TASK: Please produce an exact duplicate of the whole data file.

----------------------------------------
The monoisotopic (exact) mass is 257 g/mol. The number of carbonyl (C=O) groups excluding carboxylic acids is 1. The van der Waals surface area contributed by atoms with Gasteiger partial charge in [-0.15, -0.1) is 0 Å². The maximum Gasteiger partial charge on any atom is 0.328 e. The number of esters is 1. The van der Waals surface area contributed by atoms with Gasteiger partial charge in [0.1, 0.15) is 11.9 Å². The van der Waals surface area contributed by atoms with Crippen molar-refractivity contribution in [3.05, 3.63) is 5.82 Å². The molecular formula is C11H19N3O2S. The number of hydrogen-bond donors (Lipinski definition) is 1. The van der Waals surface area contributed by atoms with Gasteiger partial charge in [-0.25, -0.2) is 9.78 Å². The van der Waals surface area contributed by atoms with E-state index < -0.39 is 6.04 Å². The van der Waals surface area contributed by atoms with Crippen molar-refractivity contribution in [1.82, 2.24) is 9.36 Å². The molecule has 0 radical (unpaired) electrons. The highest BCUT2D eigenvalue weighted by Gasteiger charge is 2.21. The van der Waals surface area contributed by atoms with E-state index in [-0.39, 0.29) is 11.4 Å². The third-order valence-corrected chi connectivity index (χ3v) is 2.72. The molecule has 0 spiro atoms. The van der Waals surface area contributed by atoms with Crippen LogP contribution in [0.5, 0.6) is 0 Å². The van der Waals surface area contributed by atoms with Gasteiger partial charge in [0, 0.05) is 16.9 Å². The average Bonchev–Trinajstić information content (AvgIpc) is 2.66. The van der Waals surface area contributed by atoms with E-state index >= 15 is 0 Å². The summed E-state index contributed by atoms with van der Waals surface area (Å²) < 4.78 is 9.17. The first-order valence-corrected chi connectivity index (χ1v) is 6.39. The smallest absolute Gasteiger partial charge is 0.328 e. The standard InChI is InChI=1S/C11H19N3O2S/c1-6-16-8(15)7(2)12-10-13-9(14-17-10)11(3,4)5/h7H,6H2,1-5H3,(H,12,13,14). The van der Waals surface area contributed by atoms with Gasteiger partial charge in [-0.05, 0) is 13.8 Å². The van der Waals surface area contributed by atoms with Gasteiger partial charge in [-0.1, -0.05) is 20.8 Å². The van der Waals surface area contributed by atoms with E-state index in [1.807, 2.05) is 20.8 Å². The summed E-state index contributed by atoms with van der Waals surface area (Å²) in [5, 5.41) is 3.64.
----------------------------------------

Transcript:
The monoisotopic (exact) mass is 257 g/mol. The number of carbonyl (C=O) groups excluding carboxylic acids is 1. The van der Waals surface area contributed by atoms with Gasteiger partial charge in [-0.15, -0.1) is 0 Å². The maximum Gasteiger partial charge on any atom is 0.328 e. The number of esters is 1. The van der Waals surface area contributed by atoms with Gasteiger partial charge in [0.1, 0.15) is 11.9 Å². The van der Waals surface area contributed by atoms with Crippen molar-refractivity contribution in [3.05, 3.63) is 5.82 Å². The molecular formula is C11H19N3O2S. The number of hydrogen-bond donors (Lipinski definition) is 1. The van der Waals surface area contributed by atoms with Gasteiger partial charge in [-0.25, -0.2) is 9.78 Å². The van der Waals surface area contributed by atoms with E-state index < -0.39 is 6.04 Å². The van der Waals surface area contributed by atoms with Crippen molar-refractivity contribution in [1.82, 2.24) is 9.36 Å². The molecule has 0 radical (unpaired) electrons. The highest BCUT2D eigenvalue weighted by Gasteiger charge is 2.21. The van der Waals surface area contributed by atoms with E-state index in [-0.39, 0.29) is 11.4 Å². The third-order valence-corrected chi connectivity index (χ3v) is 2.72. The molecule has 0 spiro atoms. The van der Waals surface area contributed by atoms with Crippen LogP contribution in [0.5, 0.6) is 0 Å². The van der Waals surface area contributed by atoms with Gasteiger partial charge in [0, 0.05) is 16.9 Å². The average Bonchev–Trinajstić information content (AvgIpc) is 2.66. The van der Waals surface area contributed by atoms with E-state index >= 15 is 0 Å². The summed E-state index contributed by atoms with van der Waals surface area (Å²) < 4.78 is 9.17. The first-order valence-corrected chi connectivity index (χ1v) is 6.39. The smallest absolute Gasteiger partial charge is 0.328 e. The standard InChI is InChI=1S/C11H19N3O2S/c1-6-16-8(15)7(2)12-10-13-9(14-17-10)11(3,4)5/h7H,6H2,1-5H3,(H,12,13,14). The van der Waals surface area contributed by atoms with Gasteiger partial charge in [-0.05, 0) is 13.8 Å². The van der Waals surface area contributed by atoms with Gasteiger partial charge in [-0.1, -0.05) is 20.8 Å². The van der Waals surface area contributed by atoms with E-state index in [1.807, 2.05) is 20.8 Å². The summed E-state index contributed by atoms with van der Waals surface area (Å²) in [5, 5.41) is 3.64.